Why Thai women are obsessed with white skin?
Two young women cover themselves from head to foot as they go out into the sun, and then shout horrifiedly after they discover that they have received a tan, believing they are safe from the sun.
In this comedy television ad about skin whitening cream carries a Thai brand, comes a girl with light skin in a beautiful dress, to save her skin so cream.
“Look at her halo!” The two young men, looking at the beautiful girl, marvel. “But it’s not just a gimmick. Thais, many of whom are born with dark skin, are obsessed with light-skinned skin, believing that lighter skin will give them a better look.
“My skin was not dark before, but I just want my skin to be lighter,” says Casey Donchonsari, a nurse who uses glutathione, an antioxidant that helps lighten the skin.
“I feel more confident when I meet people now, I’m happier,” Casey said, adding that “society accepts people with lighter skin more, for example, there is a greater chance of getting a job.”
On the other hand, Yokti Mukduijitra, a professor of anthropology at Thamassat University in Bangkok, says Casey’s words reflect a “long-term social value” in Thailand, which sees “lighter” skin.
“It’s all about social strata,” Yoketti said, noting that the ruling class in the past was more desolate, because they lived in the shade, while the peasants’ skin was darker because they were going out for farming in the sun.
“It’s also a form of racism,” says Yokti. “The injustice continues, and it goes on to the way some Thais look at foreigners too.”
According to the Nielsen Research Foundation, light skin color is evidence of Thailand’s highest social status, so bleaching products have overwhelmed Thailand’s multi-billion dollar beauty industry over the past decade, accounting for nearly half of the total market size.
The fast-growing industry has paved the way for a new millionaire in the city, a newcomer joining the richest fortune of Forbes magazine in Thailand.
Sarwat Bornpatanarok, number 45 on the 2018 list, with a net worth of $ 675 million, is the manufacturer of SnailWhite, a cream made from the snail solution that has been popular among women in Thailand and China since he arrived Stores for the first time in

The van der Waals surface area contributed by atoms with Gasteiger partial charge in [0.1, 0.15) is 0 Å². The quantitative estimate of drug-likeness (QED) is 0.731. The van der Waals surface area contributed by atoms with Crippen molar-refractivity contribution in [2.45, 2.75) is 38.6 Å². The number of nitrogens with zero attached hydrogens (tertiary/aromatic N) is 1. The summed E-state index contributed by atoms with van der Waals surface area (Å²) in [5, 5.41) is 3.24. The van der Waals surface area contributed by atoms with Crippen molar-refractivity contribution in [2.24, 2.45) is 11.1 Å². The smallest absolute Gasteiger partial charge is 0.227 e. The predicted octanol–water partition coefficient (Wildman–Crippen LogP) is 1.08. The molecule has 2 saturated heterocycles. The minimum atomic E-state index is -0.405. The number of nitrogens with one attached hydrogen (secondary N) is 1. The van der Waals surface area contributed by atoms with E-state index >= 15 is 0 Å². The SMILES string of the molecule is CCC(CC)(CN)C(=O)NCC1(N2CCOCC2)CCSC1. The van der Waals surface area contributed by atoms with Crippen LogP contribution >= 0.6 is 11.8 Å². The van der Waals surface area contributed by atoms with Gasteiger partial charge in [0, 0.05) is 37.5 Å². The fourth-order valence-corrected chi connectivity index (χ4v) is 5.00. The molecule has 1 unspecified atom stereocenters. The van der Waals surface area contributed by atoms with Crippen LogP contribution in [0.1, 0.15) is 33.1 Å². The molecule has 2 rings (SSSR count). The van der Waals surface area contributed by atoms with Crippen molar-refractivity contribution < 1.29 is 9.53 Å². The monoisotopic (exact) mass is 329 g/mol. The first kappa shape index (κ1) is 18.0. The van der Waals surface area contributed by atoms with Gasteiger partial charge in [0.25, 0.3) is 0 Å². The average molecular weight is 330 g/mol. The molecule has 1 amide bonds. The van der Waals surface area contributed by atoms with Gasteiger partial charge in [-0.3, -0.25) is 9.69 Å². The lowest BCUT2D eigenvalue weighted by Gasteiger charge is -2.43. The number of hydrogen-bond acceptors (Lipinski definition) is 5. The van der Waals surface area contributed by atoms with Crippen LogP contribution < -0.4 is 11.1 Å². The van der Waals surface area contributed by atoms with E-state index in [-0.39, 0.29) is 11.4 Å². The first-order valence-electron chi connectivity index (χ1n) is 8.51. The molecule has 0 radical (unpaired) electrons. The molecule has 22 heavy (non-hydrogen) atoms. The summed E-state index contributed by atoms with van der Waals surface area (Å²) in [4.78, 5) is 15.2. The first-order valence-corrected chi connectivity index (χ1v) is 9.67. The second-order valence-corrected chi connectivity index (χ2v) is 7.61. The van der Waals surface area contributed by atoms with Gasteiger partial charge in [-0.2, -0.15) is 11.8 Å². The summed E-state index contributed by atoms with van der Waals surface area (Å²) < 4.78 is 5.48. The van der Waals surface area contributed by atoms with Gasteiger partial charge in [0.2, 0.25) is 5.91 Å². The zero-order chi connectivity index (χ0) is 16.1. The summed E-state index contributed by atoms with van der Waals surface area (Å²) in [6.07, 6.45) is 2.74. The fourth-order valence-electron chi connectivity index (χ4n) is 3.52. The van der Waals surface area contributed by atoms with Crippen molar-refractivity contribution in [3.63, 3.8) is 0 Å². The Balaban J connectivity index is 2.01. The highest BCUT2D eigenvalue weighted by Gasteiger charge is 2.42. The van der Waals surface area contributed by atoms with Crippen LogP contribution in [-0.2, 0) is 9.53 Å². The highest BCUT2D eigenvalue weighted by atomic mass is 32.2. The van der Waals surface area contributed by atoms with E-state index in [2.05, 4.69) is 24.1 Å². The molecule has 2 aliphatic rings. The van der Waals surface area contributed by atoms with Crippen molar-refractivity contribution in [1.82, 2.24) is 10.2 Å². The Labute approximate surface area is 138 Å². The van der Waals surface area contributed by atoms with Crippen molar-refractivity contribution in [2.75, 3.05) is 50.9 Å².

Sarwat said the company saw annual growth of 60 percent, with sales increasing from $ 2.8 million in the first year to about $ 50 million last year.
“Our success is due to our marketing strategies,” said the 41-year-old CEO. “We mix ingredients of bleaching and anti-aging, rather than just one, as the market is already saturated.”
It has also benefited celebrities. Thai singer Ratia Aronsari has gained about 1 million new followers on the Facebook social networking site after she started using bleach cream a few years ago.
“Getting a light color has certainly helped me in my field,” she says. “Many fans have told me I look much better and they want to be like me.”
“My skin was dark because I was forced to help my family grow rice when I was small,” said the 20-year-old, who has long dreamed of getting white skin.
She was used for a year before she was chosen as the brand’s ambassador. Traders often use celebrities to offer their bleach products without first testing them.
In January, a private plastic surgery hospital near Bangkok, the world’s headlines, was introduced to show the man’s penis whitening by laser treatment after a “successful” experiment on sensitive areas for women last year.
Publications about the new treatment have spread to social media, which has led many men to line up to whiten their penis, despite doctors’ warnings that they may be injured, dysfunctional and have a higher risk of skin cancer.
“This indicates how desperate some people are to have a white skin,” says Yokti, an anthropologist. “It’s a belief system that took hundreds of years and can not be easily changed.”